Over the last few months we’ve done a bit of moving and shaking at home. Our house layout wasn’t serving us anymore so we moved the playroom and with it the kids’ kitchen. However that didn’t really work either so their Montessori kitchen space has migrated back into our kitchen BUT I’ve made some changes to how it’s used.
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A Simple Montessori Kitchen
Firstly I scaled their available equipment all the way back, they no longer have everything displayed all at once. We used to have too much choice, their utensils were all necessary for dishes the kids made but they didn’t need them all on the same day. Frequently they’d choose to make one thing then suddenly decide that grating cheese or mixing eggs was more fun. Most of their utensils are now in a jar where they provide less temptation.
Secondly I’ve become a bit more artificial in how I present their choices for food prep. I don’t have the healthiest relationship to food and so I strived to be completely neutral when it came to my kids meal choices and even when they decided to eat, letting their appetite dictate when, what and how much they ate.
Well, that was a bad plan. Constant access to snacks means constant snacking! This wasn’t helped by the fact that Alfie is a fussy eater and generally prefers cold snack foods to cooked meals. My laid back snack attitude was playing havoc with our meal schedule and the kids were getting hangry! I’m still neutral to their choices but I provide more structure and some boundaries for their choices.
Now I leave a small selection of snacks either in the fridge or in their kitchen as you see in the picture above. I make sure to leave the tools they need where they can’t be overlooked, rather than mixed them up with all the rest. This has been so helpful for our family and helps India to stay focused.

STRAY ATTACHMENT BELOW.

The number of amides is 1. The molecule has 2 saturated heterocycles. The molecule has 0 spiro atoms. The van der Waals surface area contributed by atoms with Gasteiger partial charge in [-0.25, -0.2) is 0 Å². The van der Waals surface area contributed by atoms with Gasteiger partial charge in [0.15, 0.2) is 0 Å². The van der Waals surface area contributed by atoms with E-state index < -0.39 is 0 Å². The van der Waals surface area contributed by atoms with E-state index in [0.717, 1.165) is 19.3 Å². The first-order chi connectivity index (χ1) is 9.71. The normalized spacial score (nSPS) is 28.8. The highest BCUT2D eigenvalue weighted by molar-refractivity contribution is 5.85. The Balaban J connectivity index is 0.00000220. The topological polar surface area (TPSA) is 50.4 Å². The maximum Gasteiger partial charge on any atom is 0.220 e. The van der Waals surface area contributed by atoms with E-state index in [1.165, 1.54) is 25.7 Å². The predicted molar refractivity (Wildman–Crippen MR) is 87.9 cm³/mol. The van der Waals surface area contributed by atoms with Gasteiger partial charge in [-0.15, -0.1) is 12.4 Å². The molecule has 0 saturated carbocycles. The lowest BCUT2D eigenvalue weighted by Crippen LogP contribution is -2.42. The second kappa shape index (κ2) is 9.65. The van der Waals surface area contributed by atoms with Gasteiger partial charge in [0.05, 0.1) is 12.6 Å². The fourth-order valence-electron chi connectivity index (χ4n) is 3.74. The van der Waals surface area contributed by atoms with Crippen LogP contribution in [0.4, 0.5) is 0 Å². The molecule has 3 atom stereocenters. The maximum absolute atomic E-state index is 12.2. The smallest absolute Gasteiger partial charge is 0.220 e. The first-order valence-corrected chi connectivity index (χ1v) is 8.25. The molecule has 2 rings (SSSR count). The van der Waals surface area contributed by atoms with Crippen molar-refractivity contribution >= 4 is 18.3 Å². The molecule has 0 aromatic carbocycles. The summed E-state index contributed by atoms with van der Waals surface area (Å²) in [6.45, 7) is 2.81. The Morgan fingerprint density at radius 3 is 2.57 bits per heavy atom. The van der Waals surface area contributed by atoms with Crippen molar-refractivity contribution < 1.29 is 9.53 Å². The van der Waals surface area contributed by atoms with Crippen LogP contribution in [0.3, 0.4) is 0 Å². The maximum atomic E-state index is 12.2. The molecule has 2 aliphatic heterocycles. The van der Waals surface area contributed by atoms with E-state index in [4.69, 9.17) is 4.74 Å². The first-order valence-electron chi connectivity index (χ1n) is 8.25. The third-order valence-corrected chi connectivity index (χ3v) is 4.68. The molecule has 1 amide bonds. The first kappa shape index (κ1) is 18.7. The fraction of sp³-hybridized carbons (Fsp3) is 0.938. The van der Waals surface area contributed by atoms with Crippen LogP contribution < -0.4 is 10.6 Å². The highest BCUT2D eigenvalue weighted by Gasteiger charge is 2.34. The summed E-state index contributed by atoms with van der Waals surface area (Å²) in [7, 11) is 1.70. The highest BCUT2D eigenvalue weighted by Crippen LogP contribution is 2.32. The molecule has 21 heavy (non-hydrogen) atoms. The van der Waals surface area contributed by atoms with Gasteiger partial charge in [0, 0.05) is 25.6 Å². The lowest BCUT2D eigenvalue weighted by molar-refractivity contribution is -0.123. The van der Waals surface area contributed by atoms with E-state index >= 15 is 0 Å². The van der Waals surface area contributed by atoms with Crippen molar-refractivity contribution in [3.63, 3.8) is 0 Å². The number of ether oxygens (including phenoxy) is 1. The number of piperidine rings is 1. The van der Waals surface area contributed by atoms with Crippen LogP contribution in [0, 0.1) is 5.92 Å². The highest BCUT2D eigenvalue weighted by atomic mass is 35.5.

Our Simple Setup
As a counter and work space we use the Ikea play kitchen, it’s very nearly too small but we make it work. I removed the toy stove and put a chopping board in its place and keep a second small board handy for covering the sink.
Their daily utensils are fairly simple.
- A whisk and a small, rubber based bowl for making eggs, small batches of scones or just for playing with
- A cheese grater
- Two choices of knife – a wavy chopper and a nylon serrated knife
- An egg slice
- Plates & small bowls
- A vase and funnel for flowers
As part of our new home rhythm I’ve made time for one or two ‘long recipes’. The kids have a chance to cook every day and make snacks whenever they choose but once or twice a week I set up our kitchen for a more complicated recipe. Knowing that is in the pipe line makes me feel better about our new system!
This has been the most successful super up in terms of the kids using it and how easily I can stay on to of it.
You can see our very first Montessori Toddler Kitchen here. Spoiler; it was a bench!